If you have a passion for nursing and want to challenge yourself and advance your career, becoming a Family Nurse Practitioner (FNP) is an excellent career choice. Becoming an FNP will help you treat a broader range of patients and give you more authority and autonomy in deciding the treatment plan.
If that appeals to you, you should prepare to become an FNP. But before starting the journey, you need to know the steps to reach your destination. Hence in this article, we will explore the process of becoming a Family Nurse Practitioner.
Steps To Becoming An FNP:
Though the path to becoming an FNP may vary depending on various factors, for most people, it will follow the following steps
Become a Registered Nurse:
To become a nurse, you must complete a four-year university nursing program accredited by the National League for Nursing (NLN) or the American Association of Colleges of Nursing (AACN).
After graduating from the nursing program, you need to get licensed as a Registered Nurse. For this, you must clear the National Council Licensure Examination for Registered Nurses (NCLEX-RN) and meet your state's board of nursing standards. Once you have cleared this exam, you will receive your license to practice as a Registered Nurse.
Many nurses gain valuable experience working as an RN before advancing to a higher degree. This will allow you to get a lot of experience working in a clinical setting and treating a diverse range of patients. In addition, it will help you to become an excellent FNP.
Earn your MSN or DNP degree:
Doctorate and Master's degrees in Family Nurse Practitioners programs are available through accredited colleges and universities. In addition, many schools offer full-time or part-time degree programs and the flexibility to take classes on campus or online.
Become certified as a Family Nurse:
To become a Family Nurse Practitioner, you need to be certified by either the ANCC (American Nurses Credentialing Center) or AANP (American Academy of Nurse Practitioners). You should also note that both exams need you to get recertified after every 5 years.
If you want to know the distinctions between both exams and which one you should choose, you can check out our blog on ANCC vs. AANP.
And if you want help with clearing this exam, you can check out our FNP Review.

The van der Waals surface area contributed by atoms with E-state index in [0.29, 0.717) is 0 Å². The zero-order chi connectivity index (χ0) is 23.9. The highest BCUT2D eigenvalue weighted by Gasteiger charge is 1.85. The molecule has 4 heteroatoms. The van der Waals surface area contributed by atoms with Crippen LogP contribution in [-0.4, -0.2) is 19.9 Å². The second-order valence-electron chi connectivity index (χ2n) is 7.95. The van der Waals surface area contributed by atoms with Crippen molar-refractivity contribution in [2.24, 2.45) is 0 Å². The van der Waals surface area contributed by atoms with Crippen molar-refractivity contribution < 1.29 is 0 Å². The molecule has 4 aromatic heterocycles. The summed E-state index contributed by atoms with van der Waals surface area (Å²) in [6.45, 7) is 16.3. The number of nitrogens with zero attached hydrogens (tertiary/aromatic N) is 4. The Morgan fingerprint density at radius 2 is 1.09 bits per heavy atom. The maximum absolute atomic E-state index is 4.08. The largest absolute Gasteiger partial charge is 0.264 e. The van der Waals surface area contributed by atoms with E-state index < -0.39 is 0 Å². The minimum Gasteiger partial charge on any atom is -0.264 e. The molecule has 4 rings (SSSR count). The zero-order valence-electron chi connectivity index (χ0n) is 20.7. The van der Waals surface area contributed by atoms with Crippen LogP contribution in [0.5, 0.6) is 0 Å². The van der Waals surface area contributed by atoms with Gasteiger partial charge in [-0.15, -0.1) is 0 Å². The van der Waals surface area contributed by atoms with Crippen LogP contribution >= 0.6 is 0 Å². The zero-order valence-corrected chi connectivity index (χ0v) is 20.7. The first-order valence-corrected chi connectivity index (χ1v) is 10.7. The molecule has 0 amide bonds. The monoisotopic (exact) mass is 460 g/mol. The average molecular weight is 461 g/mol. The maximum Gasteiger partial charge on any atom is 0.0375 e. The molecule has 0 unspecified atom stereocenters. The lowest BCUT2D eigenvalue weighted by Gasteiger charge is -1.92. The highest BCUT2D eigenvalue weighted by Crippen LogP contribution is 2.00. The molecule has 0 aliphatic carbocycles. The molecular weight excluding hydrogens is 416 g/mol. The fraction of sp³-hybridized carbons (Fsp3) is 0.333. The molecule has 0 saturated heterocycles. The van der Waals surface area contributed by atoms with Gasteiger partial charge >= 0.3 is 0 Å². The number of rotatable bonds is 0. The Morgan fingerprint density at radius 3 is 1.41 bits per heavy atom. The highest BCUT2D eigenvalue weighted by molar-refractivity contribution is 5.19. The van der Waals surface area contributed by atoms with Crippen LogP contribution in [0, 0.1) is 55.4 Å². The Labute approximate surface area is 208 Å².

Start working as an FNP!
Now that you have your license as an FNP, you are ready to get to work. As an FNP, you will have the opportunity to work in various settings, like hospitals, private practice, physician offices, nursing homes, community clinics, and government or occupational settings.
Why should you become an FNP?
Becoming an FNP will not only help you to serve your patients better but also will give you a lot of benefits like:
Higher salary: According to salary.com, a Family Nurse Practitioner earns between $108,460 and $126,980 per year in the United States. With a median salary of $116,880.
More Autonomy: Getting certified as an FNP grant you greater independence than being a Registered Nurse (RN). You will be permitted to conduct exams, order lab work, write prescriptions, and plan diagnosis and treatment in this role.
Better work-life balance: Most nurse practitioners work in offices and clinics that don't have 24-hour care. As an FNP, you will work for standard business hours with limited on-call and after-hours requirements. As a result, you will be more likely to maintain a better work-life balance and spend time with your friends and family.
You will be in demand: As per the U.S. Bureau of Labour Statistics, nurse practitioners' employment will increase by 40% between 2021 and 2031. This occupation is growing much faster than all other occupations combined.
How much time does it require to become an FNP?
Becoming an FNP is a long journey that can take up to 8 to 10 years for many nurses. Hence it will require you to commit a lot of time and resources.
Now that you understand the steps to becoming an FNP, you are ready to begin your journey. Though it is a long and arduous process, you must be resilient and give your best. And if you want more information about FNPs, their scope of work, salaries, and more, the n you can check out our comprehensive article about Family nurse practitioners.
And if you want to pass the AANP or ANCC exams super easily, you must check out your FNP Review.